Harei at m’kedushes li, the chosson calls out beneath the star-studded sky, and my heart nearly jumps with euphoria. Watching my son place the ring on the kallah’sfinger, motherly pride bursts into a kaleidoscope of vibrant joy, and I truly fear that my heart will dance right off this Jerusalem rooftop.
How many tears were shed to reach this day, I think, and do nothing to restrain the few that now escape into the overflowing vessel that has held it all throughout the long, difficult years. The years when I could not find the slightest bit of light in the dark tunnel. Here I am, looking over the rolling Jerusalem hills all the way to Har HaBayis. My son at the threshold of building his own bayis ne’eman b’yisroel – twenty-eight years of heartbreak and prayers and tears behind me.
The glass shatters beneath my son’s foot, and with that I feel as if the shattered pieces of my heart become whole again.
“Mazal Tov,” my new mechuteineste says as she reaches over to hug me.
“Mazal Tov,” I reply, gratitude swelling in my chest. Hodu L’Hashem ki tov. Thank You Hashem, for these wonderful mechutanim. What a wonderful kallah my son was zoche to. What a wonderful couple they’ll make. Thank You, Hashem.
Accompanied by lively strains of V’yehi bishurin Melech, the new couple is led off the roof to the yichud room. Carefully lifting the hem of my gown, I follow the crowd down the narrow staircase, all the while wondering if I am dreaming.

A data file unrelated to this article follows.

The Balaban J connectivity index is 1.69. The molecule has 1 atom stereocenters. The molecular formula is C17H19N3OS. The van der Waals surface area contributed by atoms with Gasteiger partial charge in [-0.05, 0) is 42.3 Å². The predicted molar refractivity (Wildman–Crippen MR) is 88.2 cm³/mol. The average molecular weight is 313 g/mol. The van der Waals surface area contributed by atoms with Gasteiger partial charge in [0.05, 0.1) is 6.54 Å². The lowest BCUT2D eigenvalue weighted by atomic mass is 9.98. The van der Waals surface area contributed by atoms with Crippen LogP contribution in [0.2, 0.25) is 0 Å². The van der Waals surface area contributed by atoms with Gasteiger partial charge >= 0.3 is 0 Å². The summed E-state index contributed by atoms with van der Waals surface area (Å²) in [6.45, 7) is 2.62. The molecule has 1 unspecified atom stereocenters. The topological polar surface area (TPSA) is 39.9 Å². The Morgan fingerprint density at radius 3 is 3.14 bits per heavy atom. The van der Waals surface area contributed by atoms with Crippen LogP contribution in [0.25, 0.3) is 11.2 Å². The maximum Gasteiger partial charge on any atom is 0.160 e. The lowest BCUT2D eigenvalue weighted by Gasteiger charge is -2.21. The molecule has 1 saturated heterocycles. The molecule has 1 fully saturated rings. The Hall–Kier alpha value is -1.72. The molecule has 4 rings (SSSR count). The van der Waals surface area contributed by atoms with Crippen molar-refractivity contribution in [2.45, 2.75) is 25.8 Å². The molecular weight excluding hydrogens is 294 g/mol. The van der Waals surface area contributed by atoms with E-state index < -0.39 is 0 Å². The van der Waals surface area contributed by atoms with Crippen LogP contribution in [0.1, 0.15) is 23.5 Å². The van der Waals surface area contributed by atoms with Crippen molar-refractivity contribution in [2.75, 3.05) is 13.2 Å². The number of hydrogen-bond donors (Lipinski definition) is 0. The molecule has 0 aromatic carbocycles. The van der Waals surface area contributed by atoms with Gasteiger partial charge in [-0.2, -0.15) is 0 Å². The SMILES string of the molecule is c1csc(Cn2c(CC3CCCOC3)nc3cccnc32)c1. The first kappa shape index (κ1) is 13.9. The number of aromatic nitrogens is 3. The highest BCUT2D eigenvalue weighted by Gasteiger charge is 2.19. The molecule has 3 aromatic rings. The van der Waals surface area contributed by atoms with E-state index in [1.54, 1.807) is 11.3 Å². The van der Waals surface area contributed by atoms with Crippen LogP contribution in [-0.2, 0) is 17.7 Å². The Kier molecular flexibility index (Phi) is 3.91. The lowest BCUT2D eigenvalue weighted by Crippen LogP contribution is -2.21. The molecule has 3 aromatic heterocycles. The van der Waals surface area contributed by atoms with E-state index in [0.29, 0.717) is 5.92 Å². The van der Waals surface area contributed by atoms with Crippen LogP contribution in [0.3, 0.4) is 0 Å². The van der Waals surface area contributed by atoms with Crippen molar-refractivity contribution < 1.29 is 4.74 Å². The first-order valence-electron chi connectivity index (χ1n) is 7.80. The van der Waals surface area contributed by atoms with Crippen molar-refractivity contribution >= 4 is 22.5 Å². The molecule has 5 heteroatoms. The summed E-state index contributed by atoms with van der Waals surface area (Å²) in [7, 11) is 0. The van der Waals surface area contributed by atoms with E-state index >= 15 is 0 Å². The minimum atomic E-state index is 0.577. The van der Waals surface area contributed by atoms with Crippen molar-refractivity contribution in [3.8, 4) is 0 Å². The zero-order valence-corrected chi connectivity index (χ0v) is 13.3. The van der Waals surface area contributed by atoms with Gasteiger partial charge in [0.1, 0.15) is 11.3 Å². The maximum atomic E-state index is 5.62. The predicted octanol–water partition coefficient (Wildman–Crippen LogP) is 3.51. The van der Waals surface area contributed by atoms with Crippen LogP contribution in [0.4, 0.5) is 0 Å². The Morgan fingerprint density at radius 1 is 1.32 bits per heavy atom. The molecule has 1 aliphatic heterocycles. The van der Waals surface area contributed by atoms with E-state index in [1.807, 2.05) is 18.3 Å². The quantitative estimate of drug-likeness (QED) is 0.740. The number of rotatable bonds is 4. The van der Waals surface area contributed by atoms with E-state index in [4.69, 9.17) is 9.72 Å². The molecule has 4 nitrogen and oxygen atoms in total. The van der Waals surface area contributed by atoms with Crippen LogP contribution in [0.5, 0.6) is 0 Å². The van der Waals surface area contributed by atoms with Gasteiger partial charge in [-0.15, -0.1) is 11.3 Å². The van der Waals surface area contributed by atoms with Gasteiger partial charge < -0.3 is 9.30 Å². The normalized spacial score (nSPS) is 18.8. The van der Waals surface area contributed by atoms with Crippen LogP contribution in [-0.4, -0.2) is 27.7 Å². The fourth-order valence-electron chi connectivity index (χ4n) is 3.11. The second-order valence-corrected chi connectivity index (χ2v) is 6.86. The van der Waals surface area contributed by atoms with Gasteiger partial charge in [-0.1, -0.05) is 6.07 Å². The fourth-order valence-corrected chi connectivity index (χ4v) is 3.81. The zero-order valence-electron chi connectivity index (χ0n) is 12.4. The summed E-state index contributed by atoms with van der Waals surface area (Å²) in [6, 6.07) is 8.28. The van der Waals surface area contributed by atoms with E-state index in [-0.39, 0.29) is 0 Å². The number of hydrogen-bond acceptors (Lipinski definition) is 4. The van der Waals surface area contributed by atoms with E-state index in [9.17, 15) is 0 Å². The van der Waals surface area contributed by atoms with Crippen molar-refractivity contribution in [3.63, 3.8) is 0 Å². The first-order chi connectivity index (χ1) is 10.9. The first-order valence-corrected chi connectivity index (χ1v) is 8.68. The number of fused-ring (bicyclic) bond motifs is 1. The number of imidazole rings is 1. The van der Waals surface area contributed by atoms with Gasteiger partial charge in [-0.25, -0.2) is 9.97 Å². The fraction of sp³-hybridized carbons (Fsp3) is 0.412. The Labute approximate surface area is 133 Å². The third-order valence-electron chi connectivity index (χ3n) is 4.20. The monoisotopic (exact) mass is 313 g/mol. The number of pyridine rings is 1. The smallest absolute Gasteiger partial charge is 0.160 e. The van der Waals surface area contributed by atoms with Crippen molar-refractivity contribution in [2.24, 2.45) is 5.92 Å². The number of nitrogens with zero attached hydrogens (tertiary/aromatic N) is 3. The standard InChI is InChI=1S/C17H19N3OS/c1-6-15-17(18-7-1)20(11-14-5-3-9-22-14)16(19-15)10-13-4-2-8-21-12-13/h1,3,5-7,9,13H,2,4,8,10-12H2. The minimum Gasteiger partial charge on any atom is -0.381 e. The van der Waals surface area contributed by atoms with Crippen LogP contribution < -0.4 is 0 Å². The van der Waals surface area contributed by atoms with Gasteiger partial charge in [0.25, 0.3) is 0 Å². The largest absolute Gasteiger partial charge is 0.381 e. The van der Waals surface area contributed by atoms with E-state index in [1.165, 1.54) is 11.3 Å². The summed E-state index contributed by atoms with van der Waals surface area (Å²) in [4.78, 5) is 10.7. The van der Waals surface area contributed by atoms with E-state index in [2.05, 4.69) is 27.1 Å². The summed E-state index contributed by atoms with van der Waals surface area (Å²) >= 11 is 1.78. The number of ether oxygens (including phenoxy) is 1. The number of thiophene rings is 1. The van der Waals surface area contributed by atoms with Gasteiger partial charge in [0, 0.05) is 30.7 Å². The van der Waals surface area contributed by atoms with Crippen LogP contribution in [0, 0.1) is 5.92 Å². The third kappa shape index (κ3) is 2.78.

Is this the son that has kept me awake at night since second grade? Is this the son who has been to more psychologists and educational specialists and evaluations than I can ever remember? Is this the son who spent more time in principals’ offices than in the classroom? Is this the son who received complaints from rebbes and teachers and classmates and siblings? Is this the son who caused the walls of our home to witness tears of aggravation and frustration and unbearable agony? Is this the son who upset the calm in the home and the simchas of family and friends? Can this be the son who is now bringing me more joy than I ever thought I could carry?
It can be. For it is. Chasdei Hashem, it is. Perhaps the excitement is all the greater because of what we’ve been through with him, I tell myself.
This is the boy we’ve never been sure would last the day in school, and then later on in yeshivah, and even later, at a job. This is the son I could never have believed would bring me all the way across the ocean, to my favorite city on earth, for a simcha.
Unbelievable as it is, nowhe has.
The kallah sits at the head table, beaming for all she’s worth. It’s still difficult to believe she now belongs to my son. To our family. This wonderfully sweet, gracious kallah,a real sweetheart, the likes of which I’d never dreamed of having as a daughter-in-law. How absolutely perfect!
The years of shouts and doubts and tears and prayers gave way to hopeless anguish. There wasn’t an avenue we hadn’t pursued, nor a stone left unturned. Our pockets were emptied, and our strength depleted; we’d reached the end of the rope.
The wife of my son’s rosh yeshiva introduces herself to me. “Such a nice shidduch,”she remarks. “The kallah’sfather is a true ben Torah. A talmid chacham. They call him a Shas yid – that’s how well versed he is in the Torah; that’s how they identify him.”As Told To C. Rosenberg
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